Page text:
Mr Raphael Marfo, Assistant Chief Port Health Officer at the Kotoka International Airport (KIA), has assured Ghanaians that the country was well-equipped to detect any case of Ebola and to contain it.
"I can assure you that if we get a case of an Ebola infected passenger, we would be able to detect it. If a case of Ebola is detected at the KIA, it would not mean that Ghana has failed but rather succeeded as early detection would help to contain the disease," Mr Marfo said in an interview with the GNA.
He said the Ghana Airports Company Limited (GACL) had procured and installed three walk-through scanners for use in the arrival halls at the Kotoka International Airport.
The scanners, two of which have been deployed in the Terminal 2 (international arrival hall) and one in Terminal 1, which is also used for regional arrivals.
The scanners, made up of a computer and camera units, are used to scan passengers for elevated temperatures which might indicate the presence of Ebola or other conditions like swine flu (H1N1) and Severe acute respiratory syndrome (SARS) SARS.
Mr. Marfo said the scanner would take x-ray like photographs of individual arriving passengers while detecting their temperatures.
It shows a red alert light when it detects temperatures above the normal range of 35-37.5 degrees Celsius and this would prompt health officials to move to the next line of action by isolating the target passenger.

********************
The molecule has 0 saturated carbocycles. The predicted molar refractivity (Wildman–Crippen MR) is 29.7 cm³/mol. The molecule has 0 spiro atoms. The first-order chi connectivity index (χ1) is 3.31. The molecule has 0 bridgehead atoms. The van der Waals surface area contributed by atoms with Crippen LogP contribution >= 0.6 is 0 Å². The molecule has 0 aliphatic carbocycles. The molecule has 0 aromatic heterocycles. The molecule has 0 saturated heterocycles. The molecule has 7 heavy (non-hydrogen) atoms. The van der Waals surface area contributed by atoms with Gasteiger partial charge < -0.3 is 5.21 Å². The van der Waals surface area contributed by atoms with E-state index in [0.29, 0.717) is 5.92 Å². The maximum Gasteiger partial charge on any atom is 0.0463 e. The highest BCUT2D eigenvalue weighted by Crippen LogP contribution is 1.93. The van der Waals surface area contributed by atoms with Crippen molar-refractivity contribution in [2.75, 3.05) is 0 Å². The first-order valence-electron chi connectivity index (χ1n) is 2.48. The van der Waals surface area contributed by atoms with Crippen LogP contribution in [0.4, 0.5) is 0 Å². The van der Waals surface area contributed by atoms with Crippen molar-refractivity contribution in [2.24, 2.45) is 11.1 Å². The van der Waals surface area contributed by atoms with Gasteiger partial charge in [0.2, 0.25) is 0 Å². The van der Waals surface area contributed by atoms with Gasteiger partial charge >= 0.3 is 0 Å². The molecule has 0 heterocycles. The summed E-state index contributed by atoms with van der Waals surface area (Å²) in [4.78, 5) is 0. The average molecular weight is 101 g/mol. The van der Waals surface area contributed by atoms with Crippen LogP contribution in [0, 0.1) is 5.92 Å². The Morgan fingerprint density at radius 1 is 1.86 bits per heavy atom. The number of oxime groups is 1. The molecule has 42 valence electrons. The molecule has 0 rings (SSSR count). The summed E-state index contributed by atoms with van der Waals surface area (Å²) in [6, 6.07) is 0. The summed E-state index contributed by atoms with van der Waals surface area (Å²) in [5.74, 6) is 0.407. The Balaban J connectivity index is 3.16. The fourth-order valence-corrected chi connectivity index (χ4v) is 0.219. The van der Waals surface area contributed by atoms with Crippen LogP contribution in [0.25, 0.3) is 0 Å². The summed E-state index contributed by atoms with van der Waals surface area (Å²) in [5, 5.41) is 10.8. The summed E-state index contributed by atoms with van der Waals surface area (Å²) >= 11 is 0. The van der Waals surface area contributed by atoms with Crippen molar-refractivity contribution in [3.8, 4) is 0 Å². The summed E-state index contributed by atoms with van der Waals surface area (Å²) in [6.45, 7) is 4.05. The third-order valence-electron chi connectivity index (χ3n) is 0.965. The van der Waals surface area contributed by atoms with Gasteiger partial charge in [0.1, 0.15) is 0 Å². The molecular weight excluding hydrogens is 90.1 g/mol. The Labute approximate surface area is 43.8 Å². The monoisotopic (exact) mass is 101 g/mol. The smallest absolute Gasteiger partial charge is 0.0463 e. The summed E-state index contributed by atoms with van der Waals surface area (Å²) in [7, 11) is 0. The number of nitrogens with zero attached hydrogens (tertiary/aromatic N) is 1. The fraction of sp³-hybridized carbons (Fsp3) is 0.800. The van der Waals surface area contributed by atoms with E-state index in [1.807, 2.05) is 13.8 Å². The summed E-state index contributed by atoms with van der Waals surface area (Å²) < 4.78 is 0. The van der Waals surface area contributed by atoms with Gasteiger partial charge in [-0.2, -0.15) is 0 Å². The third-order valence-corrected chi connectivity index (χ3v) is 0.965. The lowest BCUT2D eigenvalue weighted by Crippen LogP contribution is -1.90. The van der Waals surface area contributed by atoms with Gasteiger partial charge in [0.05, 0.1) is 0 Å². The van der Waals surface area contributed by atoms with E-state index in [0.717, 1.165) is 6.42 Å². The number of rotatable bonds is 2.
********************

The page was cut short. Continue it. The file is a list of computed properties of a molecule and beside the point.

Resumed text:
The passenger would first be taken to the airport clinic for further checks and then to the designated isolation centre of the airport where other members of the airport medical pandemic team are notified and further action taken in line with the laid down procedures for a pandemic situation.
He said the new scanners had enhanced the Port health's ability to detect infections early and to contain any case that might be detected.
Mr Marfo said the use of the walk-through scanners was also more convenient for screening the large number of passengers that use the KIA in order not to create long holdups in the arrival halls as compared to hand held scanners.
The GACL also procured four hand held thermal scanners which are currently being used to screen passengers using the VVIP section of the airport, since the number of passengers using that section are lower.
Mr. Marfo said his outfit had held discussions with representatives of the UN Mission in Ghana and had agreed with them to critically screen all its staff whenever they leave and/or arrive through the KIA, especially since they would be frequenting Ebola hit parts of West Africa.
The GACL has also ordered an additional walk-through scanner to be installed at the international departures hall to screen out-bound passengers for signs of the disease.
The outbreak of the Ebola virus disease has become a global pandemic situation, prompting the United Nations to respond by setting up and deploying the UN Mission on Ebola Emergency Response (UNMEER) which is headquartered in Accra.
According to the Centers for Disease Control and Prevention, Ebola cases totaled 7,492 out of which 4,108 had been confirmed and a total of 3,439 deaths at the end of September 2014.
Spain has also recorded an Ebola transmission case, the first outside Africa.
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